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More patients surviving major trauma

New system of care ‘an NHS success story’

Jo Carlowe

Tuesday, 01 July 2014

More patients are surviving major trauma since changes were made to services in April 2012.

An independent audit, commissioned by NHS England and produced by the Trauma Audit and Research Network (TARN), shows that patients in England have a 30% improved chance of surviving severe injuries after the introduction of Regional Trauma Networks across England in April 2012.

This equates to 600 more lives saved than in 2012, the audit suggests – currently each year about 3,000 people reach hospital alive but die of their injuries.

NHS England Chief Executive Simon Stevens will today applaud what he describes as: “a major NHS success story”, when he addresses Age UK in London.

The 16,000 life-threatening major traumas are the biggest cause of death in children and adults under the age of 40 annually.  In all, some 37,000 are seriously injured in England each year.

In highlighting the new system, Simon Stevens will say: “This is a major success story – more people are surviving serious injuries because they are taken straight to specialist trauma teams who identify life-threatening problems quicker and perform life-saving operations earlier”.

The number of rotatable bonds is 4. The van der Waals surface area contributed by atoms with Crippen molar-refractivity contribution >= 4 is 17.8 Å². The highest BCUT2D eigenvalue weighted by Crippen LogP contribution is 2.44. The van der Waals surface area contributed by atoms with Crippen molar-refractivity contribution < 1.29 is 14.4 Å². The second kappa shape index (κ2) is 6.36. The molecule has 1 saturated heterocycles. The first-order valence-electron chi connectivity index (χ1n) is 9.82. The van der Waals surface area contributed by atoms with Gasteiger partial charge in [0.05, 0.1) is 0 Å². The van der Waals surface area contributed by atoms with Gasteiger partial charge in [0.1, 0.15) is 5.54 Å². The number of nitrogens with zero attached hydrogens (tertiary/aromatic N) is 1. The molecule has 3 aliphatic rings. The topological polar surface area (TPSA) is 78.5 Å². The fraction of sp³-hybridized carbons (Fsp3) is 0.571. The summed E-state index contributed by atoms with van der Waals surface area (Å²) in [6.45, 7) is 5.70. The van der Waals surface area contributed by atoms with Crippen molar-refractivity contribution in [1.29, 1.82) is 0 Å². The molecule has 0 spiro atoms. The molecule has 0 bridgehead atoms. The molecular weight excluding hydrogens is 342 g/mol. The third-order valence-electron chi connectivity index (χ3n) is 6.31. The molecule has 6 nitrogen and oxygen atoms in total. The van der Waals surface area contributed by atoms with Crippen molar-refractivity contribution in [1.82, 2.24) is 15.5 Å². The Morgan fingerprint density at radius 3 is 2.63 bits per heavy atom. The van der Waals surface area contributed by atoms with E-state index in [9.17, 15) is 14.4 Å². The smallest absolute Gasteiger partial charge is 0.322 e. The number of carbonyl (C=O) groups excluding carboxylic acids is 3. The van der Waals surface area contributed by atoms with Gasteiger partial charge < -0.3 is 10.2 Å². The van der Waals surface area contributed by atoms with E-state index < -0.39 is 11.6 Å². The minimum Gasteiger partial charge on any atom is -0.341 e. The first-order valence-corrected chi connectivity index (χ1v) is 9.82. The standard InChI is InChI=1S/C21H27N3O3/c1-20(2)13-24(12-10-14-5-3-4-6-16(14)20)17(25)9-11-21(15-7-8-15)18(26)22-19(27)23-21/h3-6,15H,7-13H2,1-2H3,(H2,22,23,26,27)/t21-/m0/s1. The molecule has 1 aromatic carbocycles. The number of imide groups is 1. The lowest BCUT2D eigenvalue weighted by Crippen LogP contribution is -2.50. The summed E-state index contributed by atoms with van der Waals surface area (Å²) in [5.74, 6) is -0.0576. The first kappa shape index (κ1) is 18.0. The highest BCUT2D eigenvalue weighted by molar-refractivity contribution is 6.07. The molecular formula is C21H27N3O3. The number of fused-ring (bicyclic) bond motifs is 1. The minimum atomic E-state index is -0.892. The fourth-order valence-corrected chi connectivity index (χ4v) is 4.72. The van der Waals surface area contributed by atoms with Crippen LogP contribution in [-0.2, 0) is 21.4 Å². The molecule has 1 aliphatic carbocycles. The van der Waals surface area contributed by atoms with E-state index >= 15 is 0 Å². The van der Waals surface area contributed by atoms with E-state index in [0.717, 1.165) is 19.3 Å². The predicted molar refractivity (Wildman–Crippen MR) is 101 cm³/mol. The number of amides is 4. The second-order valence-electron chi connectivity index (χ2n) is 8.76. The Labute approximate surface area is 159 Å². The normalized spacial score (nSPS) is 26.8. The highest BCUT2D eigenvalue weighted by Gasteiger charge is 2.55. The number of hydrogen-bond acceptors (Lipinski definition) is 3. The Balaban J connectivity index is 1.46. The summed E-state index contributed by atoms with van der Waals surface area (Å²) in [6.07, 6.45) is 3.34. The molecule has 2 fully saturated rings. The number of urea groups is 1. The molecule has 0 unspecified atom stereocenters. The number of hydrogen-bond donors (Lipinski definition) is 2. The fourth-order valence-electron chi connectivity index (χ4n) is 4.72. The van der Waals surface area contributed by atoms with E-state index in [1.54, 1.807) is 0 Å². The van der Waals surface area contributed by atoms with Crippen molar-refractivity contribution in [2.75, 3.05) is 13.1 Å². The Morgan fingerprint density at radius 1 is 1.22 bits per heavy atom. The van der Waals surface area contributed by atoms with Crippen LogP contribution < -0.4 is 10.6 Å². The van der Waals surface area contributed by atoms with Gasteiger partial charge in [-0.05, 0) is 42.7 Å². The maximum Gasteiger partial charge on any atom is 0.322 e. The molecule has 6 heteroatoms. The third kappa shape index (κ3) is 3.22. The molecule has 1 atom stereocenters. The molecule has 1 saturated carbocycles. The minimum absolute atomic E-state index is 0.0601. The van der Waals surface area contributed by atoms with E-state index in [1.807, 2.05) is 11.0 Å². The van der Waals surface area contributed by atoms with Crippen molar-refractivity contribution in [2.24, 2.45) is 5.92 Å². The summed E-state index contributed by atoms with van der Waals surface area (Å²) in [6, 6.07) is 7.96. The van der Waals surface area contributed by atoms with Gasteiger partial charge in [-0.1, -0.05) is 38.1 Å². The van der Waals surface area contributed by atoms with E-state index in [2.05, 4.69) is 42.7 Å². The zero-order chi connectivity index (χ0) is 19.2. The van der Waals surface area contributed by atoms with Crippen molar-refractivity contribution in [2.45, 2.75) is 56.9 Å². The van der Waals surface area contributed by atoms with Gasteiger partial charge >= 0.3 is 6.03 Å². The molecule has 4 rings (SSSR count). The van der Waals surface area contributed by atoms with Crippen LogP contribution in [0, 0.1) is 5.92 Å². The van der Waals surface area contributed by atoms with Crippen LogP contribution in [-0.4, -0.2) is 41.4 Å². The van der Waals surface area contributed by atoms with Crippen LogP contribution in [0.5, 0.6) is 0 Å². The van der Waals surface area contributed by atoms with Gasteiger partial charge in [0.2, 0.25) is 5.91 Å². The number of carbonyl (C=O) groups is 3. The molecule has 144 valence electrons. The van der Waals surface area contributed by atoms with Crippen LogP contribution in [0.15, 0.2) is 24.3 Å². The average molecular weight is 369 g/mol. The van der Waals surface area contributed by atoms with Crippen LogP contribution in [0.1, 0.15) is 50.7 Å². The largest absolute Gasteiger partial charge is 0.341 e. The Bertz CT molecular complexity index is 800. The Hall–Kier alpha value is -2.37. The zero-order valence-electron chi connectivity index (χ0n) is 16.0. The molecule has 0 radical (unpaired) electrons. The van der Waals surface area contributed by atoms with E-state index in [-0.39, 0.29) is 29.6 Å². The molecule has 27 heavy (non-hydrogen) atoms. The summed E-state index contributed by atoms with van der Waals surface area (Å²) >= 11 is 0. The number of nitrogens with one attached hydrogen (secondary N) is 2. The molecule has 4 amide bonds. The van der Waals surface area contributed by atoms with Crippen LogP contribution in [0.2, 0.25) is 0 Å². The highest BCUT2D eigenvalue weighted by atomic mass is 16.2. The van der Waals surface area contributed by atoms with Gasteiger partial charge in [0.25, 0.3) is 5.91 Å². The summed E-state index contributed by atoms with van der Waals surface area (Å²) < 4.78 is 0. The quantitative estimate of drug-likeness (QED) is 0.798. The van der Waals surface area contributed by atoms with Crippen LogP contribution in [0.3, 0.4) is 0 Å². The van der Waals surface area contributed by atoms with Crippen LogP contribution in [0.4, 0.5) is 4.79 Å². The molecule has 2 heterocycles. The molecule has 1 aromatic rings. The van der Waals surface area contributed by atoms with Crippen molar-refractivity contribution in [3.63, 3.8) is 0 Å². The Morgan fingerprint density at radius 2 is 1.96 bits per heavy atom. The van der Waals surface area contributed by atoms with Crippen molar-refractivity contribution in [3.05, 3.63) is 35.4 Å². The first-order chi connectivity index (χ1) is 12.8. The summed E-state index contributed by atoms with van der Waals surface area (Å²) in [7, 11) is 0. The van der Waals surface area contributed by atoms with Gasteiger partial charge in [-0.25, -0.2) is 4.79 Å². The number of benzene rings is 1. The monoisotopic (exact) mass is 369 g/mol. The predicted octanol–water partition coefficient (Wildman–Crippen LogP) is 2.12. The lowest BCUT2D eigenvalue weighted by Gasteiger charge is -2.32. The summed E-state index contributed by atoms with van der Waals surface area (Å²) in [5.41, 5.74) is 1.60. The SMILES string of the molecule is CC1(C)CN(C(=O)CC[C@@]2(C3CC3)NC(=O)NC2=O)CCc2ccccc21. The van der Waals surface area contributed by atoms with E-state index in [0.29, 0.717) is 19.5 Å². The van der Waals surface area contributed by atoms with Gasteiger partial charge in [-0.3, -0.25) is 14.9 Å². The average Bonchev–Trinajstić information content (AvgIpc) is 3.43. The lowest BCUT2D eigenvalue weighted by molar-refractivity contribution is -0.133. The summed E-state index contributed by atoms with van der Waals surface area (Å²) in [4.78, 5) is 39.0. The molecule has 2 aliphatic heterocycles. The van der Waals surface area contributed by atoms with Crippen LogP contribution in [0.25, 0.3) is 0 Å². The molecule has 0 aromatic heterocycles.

“The NHS of the future will be one where more support for frail older patients is provided locally, but where for really major conditions, patients get quick access to centres of excellence. We need both – not either/or”.

Regional Trauma Networks were developed by doctors, nurses and allied health professionals including paramedics and physiotherapists. Those with the most serious injuries can go directly to one of 25 major trauma centres around the country. Previously they were taken to the nearest hospital but few district hospitals have ever had capacity to provide the specialist comprehensive care – 24 hours a day, seven days a week – that these patients need urgently.

Care starts with the paramedic at the scene, moves to the specialist emergency teams at the major trauma centre, and then to the surgeons, doctors, nurses, physiotherapists and other NHS staff  working together across the network of major trauma centres and local hospitals. 

Regional Trauma Networks have also reduced the numbers of people left with permanent disability. For every additional survivor, three further NHS patients will make an enhanced recovery allowing them to return to families and friends.

Previously, these patients often waited seven to ten days in a local hospital before being transferred to a specialist surgical unit for treatment of complex injuries to their spine, pelvis or limbs. Now over 90% of patients are transferred within two days, treated and then go home promptly or move to a hospital close to their home to complete their recovery and rehabilitation.

Professor Chris Moran, National Clinical Director for Trauma for NHS England, said: “The figures…serve as a stark reminder that where change saves life and improves care, we must be flexible and prepared to change the system rapidly to deliver the care that our patients deserve.”

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